Dr Bret Wilson
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Blood Pressure and Your Health

Blood Pressure and Your Health

Dr Bret WilsonBlood pressure is a measurement of the work your heart has to do to pump blood through your blood vessels.  It is an indication of the health of your heart, blood vessels and kidneys.  It is always changing based on the demands and condition of these and other systems.  Blood pressure is a silent symptom; there is not a sensation or feeling associated with it.  It is not necessarily predicted by calm or agitated states.  It is a measurable indication of your health and risk factors for disease. 

Normal blood pressure reading for a healthy adult is 120/80 or less.  The top number, systolic pressure is the initial push of the blood from the heart.  Systolic is an indication of the strength of the heart muscle and the relative elasticity or rigidity of the vessels.  The bottom number is the diastolic, an indication of the heart pressure at rest.  

The American Heart Association categorizes blood pressure as normal (< 120/80), pre hypertension (120-139/ 80-89), Stage 1 Hypertension (140-159/90-99) and 2 Hypertension (>160/>100) and Hypertensive Crisis (>180/ >110).  A single high reading does not mean you have hypertension.  Consistent high readings over time in varied situations can lead to a diagnosis of high blood pressure.  Home units are available that are relatively accurate, easy to use and inexpensive.  Monitoring your blood pressure can help you better manage your health.  It can also provide your doctor with more information to make better recommendations.   

Blood pressure will fluctuate and change based on the physical demands, posture, sleep, stress levels and health conditions of the individual.   Measurements tend to rise in adults above 60 years of age.  Blood pressure increases with exercise because of a greater blood supply need.  Alternatively blood pressure lowers at rest.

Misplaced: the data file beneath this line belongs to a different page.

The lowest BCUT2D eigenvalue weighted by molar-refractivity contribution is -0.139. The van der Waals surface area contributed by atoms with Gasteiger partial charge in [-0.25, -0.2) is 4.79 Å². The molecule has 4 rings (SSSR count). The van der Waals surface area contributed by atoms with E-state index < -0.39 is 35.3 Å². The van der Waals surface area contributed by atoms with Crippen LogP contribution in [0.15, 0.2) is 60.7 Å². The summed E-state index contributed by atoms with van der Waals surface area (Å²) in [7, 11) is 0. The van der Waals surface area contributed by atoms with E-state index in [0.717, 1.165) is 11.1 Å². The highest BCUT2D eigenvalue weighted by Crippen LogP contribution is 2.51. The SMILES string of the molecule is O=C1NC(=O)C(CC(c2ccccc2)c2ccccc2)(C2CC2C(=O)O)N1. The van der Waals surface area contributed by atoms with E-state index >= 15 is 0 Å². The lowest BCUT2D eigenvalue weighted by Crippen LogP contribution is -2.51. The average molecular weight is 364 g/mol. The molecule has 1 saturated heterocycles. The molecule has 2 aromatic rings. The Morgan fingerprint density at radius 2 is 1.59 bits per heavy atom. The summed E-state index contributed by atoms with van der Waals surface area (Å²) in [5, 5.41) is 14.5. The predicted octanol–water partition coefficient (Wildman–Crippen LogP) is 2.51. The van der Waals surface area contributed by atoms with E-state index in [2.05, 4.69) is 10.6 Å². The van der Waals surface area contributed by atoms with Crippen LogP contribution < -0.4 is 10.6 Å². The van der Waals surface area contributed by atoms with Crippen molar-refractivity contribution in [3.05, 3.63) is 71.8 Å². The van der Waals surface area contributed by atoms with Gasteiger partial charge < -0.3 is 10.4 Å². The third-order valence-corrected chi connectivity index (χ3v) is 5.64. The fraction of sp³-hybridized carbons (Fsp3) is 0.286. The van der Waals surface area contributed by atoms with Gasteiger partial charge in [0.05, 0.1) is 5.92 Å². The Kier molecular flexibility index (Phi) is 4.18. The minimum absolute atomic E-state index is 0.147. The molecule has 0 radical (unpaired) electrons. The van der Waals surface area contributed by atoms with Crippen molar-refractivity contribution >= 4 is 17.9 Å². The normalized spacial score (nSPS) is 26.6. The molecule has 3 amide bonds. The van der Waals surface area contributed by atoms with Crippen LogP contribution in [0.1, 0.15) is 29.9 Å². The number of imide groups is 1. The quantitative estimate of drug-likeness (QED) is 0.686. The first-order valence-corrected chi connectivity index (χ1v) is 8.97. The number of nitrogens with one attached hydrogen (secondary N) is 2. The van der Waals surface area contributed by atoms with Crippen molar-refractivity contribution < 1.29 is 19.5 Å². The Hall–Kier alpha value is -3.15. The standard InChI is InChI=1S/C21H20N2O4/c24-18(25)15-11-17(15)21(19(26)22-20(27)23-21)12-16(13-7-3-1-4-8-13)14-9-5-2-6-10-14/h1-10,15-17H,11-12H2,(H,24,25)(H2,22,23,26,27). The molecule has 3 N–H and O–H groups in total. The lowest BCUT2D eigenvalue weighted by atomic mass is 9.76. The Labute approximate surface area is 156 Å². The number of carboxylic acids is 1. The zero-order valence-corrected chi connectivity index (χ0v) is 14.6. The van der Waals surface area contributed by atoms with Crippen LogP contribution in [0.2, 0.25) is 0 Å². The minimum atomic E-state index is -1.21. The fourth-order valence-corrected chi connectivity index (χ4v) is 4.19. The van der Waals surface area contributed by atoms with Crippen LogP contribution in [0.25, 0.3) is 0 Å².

Stress can raise blood pressure.  Mental and emotional stress “tricks” your heart into thinking physical demands require an increased pressure.  Stress management techniques such as meditation can lower blood pressure by calming the mind. 

Diet affects blood pressure and your general health.  Too much salt, sugar and additives in food raise blood pressure.  Increased unprocessed fruits and vegetables, lean proteins, complex carbohydrates, healthy fats and adequate clean water maintain healthy pressure levels.  Research has developed a flexible and balanced eating plan referred to as DASH (Dietary Approaches to Stop Hypertension) that can prevent hypertension or help control blood pressure in those being treated. Maintaining a healthy weight helps maintain a healthy blood pressure.  Limit or avoid alcohol consumption.  Limit caffeine, energy drinks, high sugar fruit juices and carbonated beverages.  Increase water consumption.

Exercise is an important part of a healthy lifestyle.  Daily physical activity of at least 30 minutes helps lower blood pressure and improves overall health. 

Blood pressure is a measure of your state of health and risk of disease. Abnormal readings over time are an indication of stress or disease of the body.  An indication to review your health habits, consult with your doctor and make necessary changes.  In most cases, early identification of a problem and making appropriate lifestyle changes, can avoid the need to take medication.  These changes can also help people with diagnosed hypertension better control blood pressure and lower risk with less medication.  The lifestyle choices you make will have a positive effect on all aspects of your health. 

Yours in Health,

Dr. Bret Wilson
www.drbretwilson.com